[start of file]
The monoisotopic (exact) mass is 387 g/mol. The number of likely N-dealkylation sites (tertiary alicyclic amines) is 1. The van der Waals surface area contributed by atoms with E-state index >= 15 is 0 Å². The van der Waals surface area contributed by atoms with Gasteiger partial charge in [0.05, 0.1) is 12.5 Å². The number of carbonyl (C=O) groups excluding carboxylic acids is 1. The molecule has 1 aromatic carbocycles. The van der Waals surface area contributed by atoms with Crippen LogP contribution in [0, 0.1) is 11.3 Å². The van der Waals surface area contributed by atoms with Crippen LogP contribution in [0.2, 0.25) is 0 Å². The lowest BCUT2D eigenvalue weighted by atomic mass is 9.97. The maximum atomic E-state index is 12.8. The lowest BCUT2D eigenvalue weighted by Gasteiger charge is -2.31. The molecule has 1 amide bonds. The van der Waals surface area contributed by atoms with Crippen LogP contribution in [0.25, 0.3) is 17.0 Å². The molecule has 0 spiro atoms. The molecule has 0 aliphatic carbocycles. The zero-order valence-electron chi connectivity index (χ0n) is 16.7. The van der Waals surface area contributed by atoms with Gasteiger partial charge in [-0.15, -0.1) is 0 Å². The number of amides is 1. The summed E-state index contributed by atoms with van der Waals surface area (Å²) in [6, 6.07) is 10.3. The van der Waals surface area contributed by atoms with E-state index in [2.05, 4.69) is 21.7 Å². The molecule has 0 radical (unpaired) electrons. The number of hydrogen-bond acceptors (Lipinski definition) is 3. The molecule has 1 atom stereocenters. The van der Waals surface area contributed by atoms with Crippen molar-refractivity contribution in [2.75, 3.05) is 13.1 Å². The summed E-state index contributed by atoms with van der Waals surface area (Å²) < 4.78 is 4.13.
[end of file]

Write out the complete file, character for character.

The monoisotopic (exact) mass is 387 g/mol. The number of likely N-dealkylation sites (tertiary alicyclic amines) is 1. The van der Waals surface area contributed by atoms with E-state index >= 15 is 0 Å². The van der Waals surface area contributed by atoms with Gasteiger partial charge in [0.05, 0.1) is 12.5 Å². The number of carbonyl (C=O) groups excluding carboxylic acids is 1. The molecule has 1 aromatic carbocycles. The van der Waals surface area contributed by atoms with Crippen LogP contribution in [0, 0.1) is 11.3 Å². The van der Waals surface area contributed by atoms with Crippen LogP contribution in [0.2, 0.25) is 0 Å². The lowest BCUT2D eigenvalue weighted by atomic mass is 9.97. The maximum atomic E-state index is 12.8. The lowest BCUT2D eigenvalue weighted by Gasteiger charge is -2.31. The molecule has 1 amide bonds. The van der Waals surface area contributed by atoms with Crippen LogP contribution in [0.25, 0.3) is 17.0 Å². The molecule has 0 spiro atoms. The molecule has 0 aliphatic carbocycles. The zero-order valence-electron chi connectivity index (χ0n) is 16.7. The van der Waals surface area contributed by atoms with Gasteiger partial charge in [-0.15, -0.1) is 0 Å². The number of amides is 1. The summed E-state index contributed by atoms with van der Waals surface area (Å²) in [6, 6.07) is 10.3. The van der Waals surface area contributed by atoms with E-state index in [2.05, 4.69) is 21.7 Å². The molecule has 0 radical (unpaired) electrons. The number of hydrogen-bond acceptors (Lipinski definition) is 3. The molecule has 1 atom stereocenters. The van der Waals surface area contributed by atoms with Crippen molar-refractivity contribution in [2.75, 3.05) is 13.1 Å². The summed E-state index contributed by atoms with van der Waals surface area (Å²) < 4.78 is 4.13.